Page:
A research team from ETH Zurich used 3D-printed moulds to make the skeletal framework for this all-concrete boat, which won first prize for design innovation at the Concrete Canoe Regatta.
The boat race takes place every other year on the Rhine river in Cologne, Germany. It challenges participants to create the lightest and fastest vessel, and race it 200 metres without sinking. The competition allows no other material than concrete to be used.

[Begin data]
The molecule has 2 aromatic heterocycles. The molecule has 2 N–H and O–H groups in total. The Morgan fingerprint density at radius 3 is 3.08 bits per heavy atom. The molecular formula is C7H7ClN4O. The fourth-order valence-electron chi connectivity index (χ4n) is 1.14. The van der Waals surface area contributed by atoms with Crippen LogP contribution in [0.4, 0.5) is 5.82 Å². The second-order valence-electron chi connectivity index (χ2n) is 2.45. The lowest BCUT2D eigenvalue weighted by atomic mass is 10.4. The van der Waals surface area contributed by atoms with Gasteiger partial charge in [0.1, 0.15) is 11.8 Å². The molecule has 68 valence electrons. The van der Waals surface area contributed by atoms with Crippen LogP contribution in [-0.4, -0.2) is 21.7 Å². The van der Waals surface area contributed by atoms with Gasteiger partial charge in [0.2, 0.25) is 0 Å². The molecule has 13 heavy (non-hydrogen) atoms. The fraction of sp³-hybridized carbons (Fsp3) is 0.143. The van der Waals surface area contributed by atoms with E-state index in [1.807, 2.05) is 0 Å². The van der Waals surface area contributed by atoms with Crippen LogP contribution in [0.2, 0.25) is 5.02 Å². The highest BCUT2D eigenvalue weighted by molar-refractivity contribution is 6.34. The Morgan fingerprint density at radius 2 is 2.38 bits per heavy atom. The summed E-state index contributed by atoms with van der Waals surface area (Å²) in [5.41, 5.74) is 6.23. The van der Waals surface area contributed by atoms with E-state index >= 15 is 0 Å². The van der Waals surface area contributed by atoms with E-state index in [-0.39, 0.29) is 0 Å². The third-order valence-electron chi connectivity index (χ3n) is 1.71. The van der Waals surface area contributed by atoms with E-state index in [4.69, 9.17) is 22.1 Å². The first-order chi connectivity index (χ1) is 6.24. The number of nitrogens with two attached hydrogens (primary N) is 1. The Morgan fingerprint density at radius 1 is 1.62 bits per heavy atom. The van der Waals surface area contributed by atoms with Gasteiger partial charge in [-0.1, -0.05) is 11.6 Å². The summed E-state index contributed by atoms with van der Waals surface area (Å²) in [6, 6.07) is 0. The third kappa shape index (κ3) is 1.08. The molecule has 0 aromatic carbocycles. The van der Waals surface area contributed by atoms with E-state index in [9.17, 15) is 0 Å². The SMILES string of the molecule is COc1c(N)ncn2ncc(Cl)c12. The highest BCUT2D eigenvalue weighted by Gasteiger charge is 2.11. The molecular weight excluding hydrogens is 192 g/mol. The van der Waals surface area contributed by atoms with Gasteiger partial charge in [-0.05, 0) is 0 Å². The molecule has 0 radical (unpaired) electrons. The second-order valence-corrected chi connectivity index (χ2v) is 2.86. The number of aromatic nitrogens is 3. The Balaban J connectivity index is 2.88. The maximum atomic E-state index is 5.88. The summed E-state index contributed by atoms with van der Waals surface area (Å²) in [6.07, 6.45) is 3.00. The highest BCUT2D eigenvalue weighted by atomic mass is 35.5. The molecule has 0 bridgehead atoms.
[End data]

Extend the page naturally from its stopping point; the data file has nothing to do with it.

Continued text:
For their SkelETHon canoe, the team from ETH Zurich relied on research that allowed them to fabricate large-scale concrete building components, casting concrete in any shape using 3D-printed moulds.
"With 3D printing we have an almost unlimited geometrical freedom for making formworks, which was not available to concrete so far," said the team's Andrei Jipa. "Undercuts, microstructures, high-resolution details are now possible."
The moulds are made from recyclable plastic, and allowed the team to cast slender "bones" – some of which measured just 15 millimetres in diameter – from steel fibre-reinforced concrete.
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